Monthly Archives: January 2008

The Importance of Apostrophe

Rainbows End has a lot going on, in several directions, much like the reality it portrays on its pages and between its lines. On the surface, I’m intrigued at Deedee’s notion of SF/Futurist categorization. Having spent a semester in Pete Sands’ Science Fiction, Utopia and Dystopia seminar last spring, I could spend a lot of time waffling and pining of what is and what is not SF/Speculative/Scifi and how that is likely an ultimately useless discussion – an approximation intended to group similar, complex texts into an exact bin for the sake of generalization. (I’m going to avoid the market slant to this conversation, that books need to be labeled to be sold efficiently and without much explanation to the potential customer.) I’d rather spend this time talking about what’s happening in a specific text.

RE‘s discussion on overlays of virtuality/reality could have something to say about an act of defining a text as being “SFnal” or “literary” or whatever label you might want to apply. In a simplification, these multiple visual/auditory/tactile realities complicate the act of simple definition – in this case what is real and what is artificial. In many instances, these boundaries seem artificial. The practical consequence of sming, for instance, is an added method of communication, which can be specifically directed to an receiver, but also intercepted if a wearable is hacked. And while the words in sming are virtual (in the sense that they hang in the air and are only visible through a technological interface), really its just another instance of a language of representation, no different than what you’re reading here and now. The problems (and similarities between book and sming, or poetry and instructions, etc) still exist: you can read what someone has written for you, but it isn’t always clear what they mean. The nuances of language are difficult no matter the delivery system. Add in the essential quality of sming – that your message is silent to others who might occupy the same space – and this complication is reinforced. To sming “well”, the author is to hide any indication that they are communicating at all. No facial expression; no body language; no hand signals. The intended lack of expression during sming causes the entirety of the message (intent, emotion, inflection, tone) to be reduced to text.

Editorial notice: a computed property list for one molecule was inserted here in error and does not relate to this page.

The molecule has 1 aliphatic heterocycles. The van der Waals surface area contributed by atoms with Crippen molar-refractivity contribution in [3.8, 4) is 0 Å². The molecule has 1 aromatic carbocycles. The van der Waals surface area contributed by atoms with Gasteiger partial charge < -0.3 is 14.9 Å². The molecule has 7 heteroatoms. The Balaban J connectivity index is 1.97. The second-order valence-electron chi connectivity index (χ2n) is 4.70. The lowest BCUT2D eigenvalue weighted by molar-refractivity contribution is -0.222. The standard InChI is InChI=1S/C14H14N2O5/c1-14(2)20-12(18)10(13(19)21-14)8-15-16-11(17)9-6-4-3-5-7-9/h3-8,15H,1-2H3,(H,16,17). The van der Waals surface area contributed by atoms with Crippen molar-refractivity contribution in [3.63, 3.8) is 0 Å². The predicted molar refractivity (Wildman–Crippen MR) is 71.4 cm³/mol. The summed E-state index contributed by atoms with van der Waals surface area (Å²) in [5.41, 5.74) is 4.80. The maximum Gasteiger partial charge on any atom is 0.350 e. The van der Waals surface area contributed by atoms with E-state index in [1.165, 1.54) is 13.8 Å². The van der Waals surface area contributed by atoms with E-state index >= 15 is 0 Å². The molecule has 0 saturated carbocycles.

I write about this with enthusiasm, as, in my fiction writing, I’m very interested in the ability of language to convey emotion (or any complex message) through artifice, how to acknowledge artifice, and how to transcend artifice. I want my cake and to eat it, too, I suppose. In fact, my “save the world” response from class (which I’ll likely post, now that it’s referenced) deals a bit with these notions.  [I’m also interested in cyborgs, hyperreality, and hybirdization, FWIW).  And RE deals a bit with the transcendence of Gu’s poetry, so I don’t feel too selfish raising this point.